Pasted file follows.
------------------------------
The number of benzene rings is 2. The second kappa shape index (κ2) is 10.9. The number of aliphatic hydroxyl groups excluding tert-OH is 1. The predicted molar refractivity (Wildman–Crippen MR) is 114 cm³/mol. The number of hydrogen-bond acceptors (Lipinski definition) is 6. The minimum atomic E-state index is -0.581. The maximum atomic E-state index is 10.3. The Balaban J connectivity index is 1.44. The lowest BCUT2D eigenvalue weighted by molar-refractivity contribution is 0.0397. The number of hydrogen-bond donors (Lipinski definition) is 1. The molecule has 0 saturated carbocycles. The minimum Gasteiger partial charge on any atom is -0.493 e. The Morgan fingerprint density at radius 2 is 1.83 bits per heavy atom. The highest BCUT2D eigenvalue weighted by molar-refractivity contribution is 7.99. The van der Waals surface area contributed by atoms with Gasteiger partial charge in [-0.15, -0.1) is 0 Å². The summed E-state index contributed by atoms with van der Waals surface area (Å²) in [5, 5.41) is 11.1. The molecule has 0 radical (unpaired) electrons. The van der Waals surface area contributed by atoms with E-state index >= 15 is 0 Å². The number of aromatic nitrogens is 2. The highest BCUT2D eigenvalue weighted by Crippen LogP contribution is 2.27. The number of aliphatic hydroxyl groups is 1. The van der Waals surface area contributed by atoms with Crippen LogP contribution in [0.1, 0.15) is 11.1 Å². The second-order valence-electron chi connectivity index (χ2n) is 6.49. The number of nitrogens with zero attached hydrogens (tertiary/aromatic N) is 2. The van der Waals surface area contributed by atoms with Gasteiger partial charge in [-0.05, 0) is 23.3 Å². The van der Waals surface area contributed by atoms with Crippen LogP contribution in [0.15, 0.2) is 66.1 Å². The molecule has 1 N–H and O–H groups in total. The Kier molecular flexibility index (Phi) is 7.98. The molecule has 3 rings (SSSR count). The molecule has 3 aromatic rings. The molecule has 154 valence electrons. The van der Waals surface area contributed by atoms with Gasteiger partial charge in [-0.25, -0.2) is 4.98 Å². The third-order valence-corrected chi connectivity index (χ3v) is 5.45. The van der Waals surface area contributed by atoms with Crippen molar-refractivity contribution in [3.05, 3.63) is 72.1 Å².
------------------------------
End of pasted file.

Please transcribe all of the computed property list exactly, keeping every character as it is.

The number of benzene rings is 2. The second kappa shape index (κ2) is 10.9. The number of aliphatic hydroxyl groups excluding tert-OH is 1. The predicted molar refractivity (Wildman–Crippen MR) is 114 cm³/mol. The number of hydrogen-bond acceptors (Lipinski definition) is 6. The minimum atomic E-state index is -0.581. The maximum atomic E-state index is 10.3. The Balaban J connectivity index is 1.44. The lowest BCUT2D eigenvalue weighted by molar-refractivity contribution is 0.0397. The number of hydrogen-bond donors (Lipinski definition) is 1. The molecule has 0 saturated carbocycles. The minimum Gasteiger partial charge on any atom is -0.493 e. The Morgan fingerprint density at radius 2 is 1.83 bits per heavy atom. The highest BCUT2D eigenvalue weighted by molar-refractivity contribution is 7.99. The van der Waals surface area contributed by atoms with Gasteiger partial charge in [-0.15, -0.1) is 0 Å². The summed E-state index contributed by atoms with van der Waals surface area (Å²) in [5, 5.41) is 11.1. The molecule has 0 radical (unpaired) electrons. The van der Waals surface area contributed by atoms with E-state index >= 15 is 0 Å². The number of aromatic nitrogens is 2. The highest BCUT2D eigenvalue weighted by Crippen LogP contribution is 2.27. The number of aliphatic hydroxyl groups is 1. The van der Waals surface area contributed by atoms with Crippen LogP contribution in [0.1, 0.15) is 11.1 Å². The second-order valence-electron chi connectivity index (χ2n) is 6.49. The number of nitrogens with zero attached hydrogens (tertiary/aromatic N) is 2. The van der Waals surface area contributed by atoms with Gasteiger partial charge in [-0.05, 0) is 23.3 Å². The van der Waals surface area contributed by atoms with Crippen LogP contribution in [0.15, 0.2) is 66.1 Å². The molecule has 1 N–H and O–H groups in total. The Kier molecular flexibility index (Phi) is 7.98. The molecule has 3 rings (SSSR count). The molecule has 3 aromatic rings. The molecule has 154 valence electrons. The van der Waals surface area contributed by atoms with Gasteiger partial charge in [-0.25, -0.2) is 4.98 Å². The third-order valence-corrected chi connectivity index (χ3v) is 5.45. The van der Waals surface area contributed by atoms with Crippen molar-refractivity contribution in [3.05, 3.63) is 72.1 Å².